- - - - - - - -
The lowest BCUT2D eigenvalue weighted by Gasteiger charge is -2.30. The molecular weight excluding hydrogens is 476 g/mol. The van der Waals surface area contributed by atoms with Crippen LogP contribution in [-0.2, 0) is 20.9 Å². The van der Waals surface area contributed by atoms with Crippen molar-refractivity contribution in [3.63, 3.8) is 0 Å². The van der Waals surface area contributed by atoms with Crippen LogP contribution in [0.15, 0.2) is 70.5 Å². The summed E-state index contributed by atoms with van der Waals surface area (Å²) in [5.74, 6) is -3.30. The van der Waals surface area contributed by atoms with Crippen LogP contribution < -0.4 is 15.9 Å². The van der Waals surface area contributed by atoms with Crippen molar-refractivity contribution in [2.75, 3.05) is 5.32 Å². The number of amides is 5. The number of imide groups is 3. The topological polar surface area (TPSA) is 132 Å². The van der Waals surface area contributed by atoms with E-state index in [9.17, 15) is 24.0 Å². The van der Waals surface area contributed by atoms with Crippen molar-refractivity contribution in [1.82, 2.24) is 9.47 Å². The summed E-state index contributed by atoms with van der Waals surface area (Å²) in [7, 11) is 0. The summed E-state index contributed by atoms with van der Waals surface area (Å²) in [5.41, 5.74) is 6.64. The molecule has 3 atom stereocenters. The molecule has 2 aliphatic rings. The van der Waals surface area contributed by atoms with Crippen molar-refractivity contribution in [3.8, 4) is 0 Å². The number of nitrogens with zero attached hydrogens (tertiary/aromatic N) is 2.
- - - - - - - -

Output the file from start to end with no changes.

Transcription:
The lowest BCUT2D eigenvalue weighted by Gasteiger charge is -2.30. The molecular weight excluding hydrogens is 476 g/mol. The van der Waals surface area contributed by atoms with Crippen LogP contribution in [-0.2, 0) is 20.9 Å². The van der Waals surface area contributed by atoms with Crippen molar-refractivity contribution in [3.63, 3.8) is 0 Å². The van der Waals surface area contributed by atoms with Crippen LogP contribution in [0.15, 0.2) is 70.5 Å². The summed E-state index contributed by atoms with van der Waals surface area (Å²) in [5.74, 6) is -3.30. The van der Waals surface area contributed by atoms with Crippen LogP contribution < -0.4 is 15.9 Å². The van der Waals surface area contributed by atoms with Crippen molar-refractivity contribution in [2.75, 3.05) is 5.32 Å². The number of amides is 5. The number of imide groups is 3. The topological polar surface area (TPSA) is 132 Å². The van der Waals surface area contributed by atoms with E-state index in [9.17, 15) is 24.0 Å². The van der Waals surface area contributed by atoms with Crippen molar-refractivity contribution in [1.82, 2.24) is 9.47 Å². The summed E-state index contributed by atoms with van der Waals surface area (Å²) in [7, 11) is 0. The summed E-state index contributed by atoms with van der Waals surface area (Å²) in [5.41, 5.74) is 6.64. The molecule has 3 atom stereocenters. The molecule has 2 aliphatic rings. The van der Waals surface area contributed by atoms with Crippen molar-refractivity contribution in [3.8, 4) is 0 Å². The number of nitrogens with zero attached hydrogens (tertiary/aromatic N) is 2.